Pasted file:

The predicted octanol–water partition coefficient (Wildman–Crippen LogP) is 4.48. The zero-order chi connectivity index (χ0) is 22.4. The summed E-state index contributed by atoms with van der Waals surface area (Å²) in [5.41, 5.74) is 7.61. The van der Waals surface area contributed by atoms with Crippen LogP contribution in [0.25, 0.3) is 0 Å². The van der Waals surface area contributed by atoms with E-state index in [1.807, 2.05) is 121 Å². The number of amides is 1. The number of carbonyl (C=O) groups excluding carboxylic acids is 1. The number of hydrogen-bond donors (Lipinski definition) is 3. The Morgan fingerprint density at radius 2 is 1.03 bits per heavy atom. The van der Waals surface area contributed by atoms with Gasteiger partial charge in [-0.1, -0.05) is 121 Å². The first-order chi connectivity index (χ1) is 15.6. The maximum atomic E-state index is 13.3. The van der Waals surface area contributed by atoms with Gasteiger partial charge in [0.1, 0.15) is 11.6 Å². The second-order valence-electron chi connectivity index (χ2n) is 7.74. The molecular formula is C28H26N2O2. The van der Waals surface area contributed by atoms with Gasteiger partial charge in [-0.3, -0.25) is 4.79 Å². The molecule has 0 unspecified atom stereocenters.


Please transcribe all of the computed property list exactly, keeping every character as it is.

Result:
The predicted octanol–water partition coefficient (Wildman–Crippen LogP) is 4.48. The zero-order chi connectivity index (χ0) is 22.4. The summed E-state index contributed by atoms with van der Waals surface area (Å²) in [5.41, 5.74) is 7.61. The van der Waals surface area contributed by atoms with Crippen LogP contribution in [0.25, 0.3) is 0 Å². The van der Waals surface area contributed by atoms with E-state index in [1.807, 2.05) is 121 Å². The number of amides is 1. The number of carbonyl (C=O) groups excluding carboxylic acids is 1. The number of hydrogen-bond donors (Lipinski definition) is 3. The Morgan fingerprint density at radius 2 is 1.03 bits per heavy atom. The van der Waals surface area contributed by atoms with Gasteiger partial charge in [-0.1, -0.05) is 121 Å². The first-order chi connectivity index (χ1) is 15.6. The maximum atomic E-state index is 13.3. The van der Waals surface area contributed by atoms with Gasteiger partial charge in [0.1, 0.15) is 11.6 Å². The second-order valence-electron chi connectivity index (χ2n) is 7.74. The molecular formula is C28H26N2O2. The van der Waals surface area contributed by atoms with Gasteiger partial charge in [-0.3, -0.25) is 4.79 Å². The molecule has 0 unspecified atom stereocenters.